Those numbers are a mix of present tense disaster and future tense hope. One of these involves willpower — we dangle from a cliff and people shout, hold on, just hold on, help is on the way, keep doing what you’re doing to keep from plummeting. Wear that mask; wash those hands; remember the common good.”
“Now, luck consists of those who are forced to live and work in the most dangerously infectious circumstances not getting sick.”
“Future-tense hope is complicated by the fact that the future is a fragile place, cognitively. Sacrificing immediate pleasure (a big gathering at Thanksgiving, for example), for a bigger future gain (less sickness and death) is tough for humans.”

Temporal Discounting or

Gimme that marshmallow NOW!

Humans show, for one thing, what is called temporal discounting–or as a famous experiment from the 60s framed it: “You can have this marshmallow now, but if you wait, you’ll get two — which do you choose?”  We have a strong tendency to go for the one marshmallow now, to discount the desirability of a bigger reward whose delivery stretches towards the horizon of the future.

“Aficionados argue as to whether temporal discounting is “exponential,” where for every additional unit of time you have to wait, the reward’s desirability is halved, or “hyperbolic,” where the self-discipline needed declines even faster (“I’m sick of wearing this mask and I won’t do it anymore”). In either case, it means that we’re lousy at gratification postponement.”

End-of-History Illusion.

“Another problem is that we have trouble believing that there will actually be a future for us that differs from the present, something known as the end-of-history illusion. Ask someone, say, how much would she pay to go to a concert by her favorite band from 10 years ago? “Them? Two cents, I’m embarrassed I ever listened to them.” How much would she pay in 10 years to go to a concert by her current favorite band? “A zillion dollars — they’re going to be even more awesome then.”‘

“The present focuses the mind, and it’s hard to imagine that it will soon be just another piece of the past.”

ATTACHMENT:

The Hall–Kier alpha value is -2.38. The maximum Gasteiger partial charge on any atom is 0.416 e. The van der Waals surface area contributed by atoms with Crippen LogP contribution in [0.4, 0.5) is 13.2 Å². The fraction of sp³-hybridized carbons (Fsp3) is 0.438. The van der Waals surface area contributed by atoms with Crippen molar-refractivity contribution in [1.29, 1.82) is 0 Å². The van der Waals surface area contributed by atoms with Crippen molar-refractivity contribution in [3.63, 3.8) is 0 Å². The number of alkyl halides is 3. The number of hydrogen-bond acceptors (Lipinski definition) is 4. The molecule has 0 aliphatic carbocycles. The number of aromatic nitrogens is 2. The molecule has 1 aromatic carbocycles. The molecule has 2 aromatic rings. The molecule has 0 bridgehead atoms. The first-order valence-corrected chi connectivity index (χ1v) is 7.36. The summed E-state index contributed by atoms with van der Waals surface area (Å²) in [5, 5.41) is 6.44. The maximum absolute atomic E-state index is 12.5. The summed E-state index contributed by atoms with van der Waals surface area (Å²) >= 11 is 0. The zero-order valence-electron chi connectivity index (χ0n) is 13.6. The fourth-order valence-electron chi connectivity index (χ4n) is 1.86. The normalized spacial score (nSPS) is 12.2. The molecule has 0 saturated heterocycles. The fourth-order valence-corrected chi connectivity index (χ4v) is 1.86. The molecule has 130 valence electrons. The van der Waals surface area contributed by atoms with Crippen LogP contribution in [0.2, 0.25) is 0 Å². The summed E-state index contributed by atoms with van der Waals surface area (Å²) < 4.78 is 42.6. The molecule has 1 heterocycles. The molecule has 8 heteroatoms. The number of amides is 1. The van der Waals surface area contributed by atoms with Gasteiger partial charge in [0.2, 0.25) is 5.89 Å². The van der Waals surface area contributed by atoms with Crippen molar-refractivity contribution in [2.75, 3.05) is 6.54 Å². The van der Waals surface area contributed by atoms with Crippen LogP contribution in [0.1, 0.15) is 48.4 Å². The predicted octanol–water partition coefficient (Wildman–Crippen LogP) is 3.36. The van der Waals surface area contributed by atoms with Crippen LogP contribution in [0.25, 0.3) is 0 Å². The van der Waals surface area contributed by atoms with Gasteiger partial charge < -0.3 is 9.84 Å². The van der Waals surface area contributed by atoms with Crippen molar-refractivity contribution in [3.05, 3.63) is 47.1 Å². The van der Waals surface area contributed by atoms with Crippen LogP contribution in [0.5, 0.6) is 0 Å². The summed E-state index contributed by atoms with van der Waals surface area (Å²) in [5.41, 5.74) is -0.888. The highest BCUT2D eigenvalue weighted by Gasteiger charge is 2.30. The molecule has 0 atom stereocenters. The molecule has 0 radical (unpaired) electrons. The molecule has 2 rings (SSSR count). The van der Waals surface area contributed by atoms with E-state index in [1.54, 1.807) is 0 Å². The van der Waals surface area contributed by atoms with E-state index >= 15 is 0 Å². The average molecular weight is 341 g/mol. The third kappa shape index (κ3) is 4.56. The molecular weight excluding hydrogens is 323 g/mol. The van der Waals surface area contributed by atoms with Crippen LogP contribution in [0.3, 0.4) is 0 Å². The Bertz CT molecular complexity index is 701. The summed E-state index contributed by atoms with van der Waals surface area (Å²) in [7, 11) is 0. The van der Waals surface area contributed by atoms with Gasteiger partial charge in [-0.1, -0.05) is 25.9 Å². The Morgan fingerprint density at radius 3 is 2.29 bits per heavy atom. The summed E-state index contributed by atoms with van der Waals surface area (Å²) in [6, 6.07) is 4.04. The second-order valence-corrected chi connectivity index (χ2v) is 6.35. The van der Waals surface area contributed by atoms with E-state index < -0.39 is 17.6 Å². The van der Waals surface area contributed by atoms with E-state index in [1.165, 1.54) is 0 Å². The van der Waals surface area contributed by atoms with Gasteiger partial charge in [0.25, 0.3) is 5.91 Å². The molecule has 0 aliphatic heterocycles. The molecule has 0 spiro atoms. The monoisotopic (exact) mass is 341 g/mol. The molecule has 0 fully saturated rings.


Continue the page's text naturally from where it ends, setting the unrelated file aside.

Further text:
“All of which makes it difficult for the promise of nearly 95% in the future to sustain us in the 150,000+ present. Nonetheless, there is some hope that we will manage some hopefulness. This is because we’re not being asked to imagine that nearly 95% will usher in an unimaginable future, one where within a few years, not only will the virus be gone, but that the huge failings and challenges it has exposed—the urgency around providing health care for all, stopping global warming, vanquishing inequality and reining in police misconduct—will be resolved.”

“Instead, nearly 95% promises to usher in a future we are able to imagine because it is one filled with things we remember. Much has been made of how “Make America Great Again” has dog-whistled a benighted time when hierarchy based on race, ethnicity, religion and gender reigned supreme.”

*      *     *

Robert Sapolsky is a professor of biology, neurology and neurosurgery at Stanford University. He is also the author of “Behave: The Biology of Humans at Our Best and Worst.” The opinions expressed in this commentary are his own.

How to eat carbs to LOSE weight

             Eat too many carbs and gain weight?

Eliminate carbs and end up feeling down, even down right depressed?

Many diets eliminate carbs, but what if you NEED carbs to keep your mood up?